|Starting Plants from Cuttings|
Start with a pruners, garden scissors, or a sharp knife and take cuttings about 3 to 4 inches long. I like to make my cutting right above a good set of healthy leaves so the remainder of the stem looks nice.
Once you have your cutting, remove the lower leaves, any buds, and flowers that maybe on that cutting. If you’ve had trouble rooting in the past, try rooting hormone. They contain fungicides to fight disease and hormones to encourage root development.
Dip the cut end in and stick it in vermiculite or well-drained potting mix to root. Cover it loosely with a plastic bag and move it to a bright, well-lit location and out of direct sun several weeks to root.
You’ll be amazed at the many flowers you’ll have to add to your garden and share with your friends.
Just a bit more information: Make your own mini propagator. All you need is a 6 or 8” pot with drainage holes and a much smaller (about 2” diameter) terra cotta pot. Fill the larger pot with a well drained potting mix or vermiculite. Place a stopper or cork in the drainage hole of the smaller terra cotta pot. Sink the smaller pot in the rooting media locating it in the middle of the larger pot.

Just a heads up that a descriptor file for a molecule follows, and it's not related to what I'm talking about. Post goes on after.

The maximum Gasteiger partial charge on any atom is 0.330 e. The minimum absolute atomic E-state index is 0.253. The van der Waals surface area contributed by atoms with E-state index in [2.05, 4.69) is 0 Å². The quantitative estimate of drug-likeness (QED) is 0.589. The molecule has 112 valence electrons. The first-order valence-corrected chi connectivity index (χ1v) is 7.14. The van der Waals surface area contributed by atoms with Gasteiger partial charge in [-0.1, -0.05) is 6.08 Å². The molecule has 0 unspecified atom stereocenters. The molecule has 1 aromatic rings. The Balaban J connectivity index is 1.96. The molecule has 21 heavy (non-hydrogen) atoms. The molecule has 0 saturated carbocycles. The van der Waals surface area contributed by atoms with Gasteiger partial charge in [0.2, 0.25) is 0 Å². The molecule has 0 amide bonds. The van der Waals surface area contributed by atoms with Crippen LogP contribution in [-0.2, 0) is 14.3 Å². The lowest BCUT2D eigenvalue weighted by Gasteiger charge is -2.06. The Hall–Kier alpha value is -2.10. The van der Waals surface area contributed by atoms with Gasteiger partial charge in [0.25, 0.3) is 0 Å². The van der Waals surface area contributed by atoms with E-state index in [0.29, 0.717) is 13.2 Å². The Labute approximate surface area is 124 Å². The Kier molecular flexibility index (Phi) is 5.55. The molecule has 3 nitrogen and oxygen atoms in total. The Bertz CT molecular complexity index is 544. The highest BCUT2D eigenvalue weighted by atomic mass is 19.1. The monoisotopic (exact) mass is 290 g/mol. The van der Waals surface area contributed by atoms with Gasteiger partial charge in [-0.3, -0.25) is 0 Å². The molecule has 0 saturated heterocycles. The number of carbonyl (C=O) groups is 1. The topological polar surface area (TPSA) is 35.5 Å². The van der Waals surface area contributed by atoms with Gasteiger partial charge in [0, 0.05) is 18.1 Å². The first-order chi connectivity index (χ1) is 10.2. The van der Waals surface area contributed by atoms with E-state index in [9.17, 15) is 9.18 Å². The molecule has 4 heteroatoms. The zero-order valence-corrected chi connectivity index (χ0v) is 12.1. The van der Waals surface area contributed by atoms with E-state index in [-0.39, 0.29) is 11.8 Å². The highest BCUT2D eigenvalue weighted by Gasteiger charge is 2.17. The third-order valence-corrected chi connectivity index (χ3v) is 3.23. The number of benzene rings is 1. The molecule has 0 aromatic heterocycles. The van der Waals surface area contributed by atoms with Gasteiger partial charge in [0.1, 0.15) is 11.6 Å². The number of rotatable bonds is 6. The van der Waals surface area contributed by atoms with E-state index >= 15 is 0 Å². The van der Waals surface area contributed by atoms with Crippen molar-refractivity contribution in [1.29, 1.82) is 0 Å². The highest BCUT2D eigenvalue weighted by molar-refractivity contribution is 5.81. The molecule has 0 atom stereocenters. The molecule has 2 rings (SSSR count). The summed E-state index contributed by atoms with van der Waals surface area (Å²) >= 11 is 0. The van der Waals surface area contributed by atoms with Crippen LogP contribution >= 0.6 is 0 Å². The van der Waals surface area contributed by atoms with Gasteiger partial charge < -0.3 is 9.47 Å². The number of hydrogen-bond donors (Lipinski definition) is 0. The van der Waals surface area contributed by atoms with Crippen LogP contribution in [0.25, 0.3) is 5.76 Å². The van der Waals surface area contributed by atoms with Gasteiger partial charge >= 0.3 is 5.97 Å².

Stick several cuttings in the rooting media surrounding the smaller container. Moisten. Fill the small container with water and place your new propagator in a large plastic bag. Use labels or pencils to make a framework to support the plastic. Set your propagator in a bright location out of direct sunlight. The small pot filled with water will keep the surrounding soil moist as the water moves through the terra cotta into the surrounding rooting media. The plastic covering increases humidity around the plant reducing moisture loss. Vent the plastic bag to prevent excess condensation collecting on the inside of the bag. Your mini propagator creates a better environment for rooting cuttings with less effort on your part.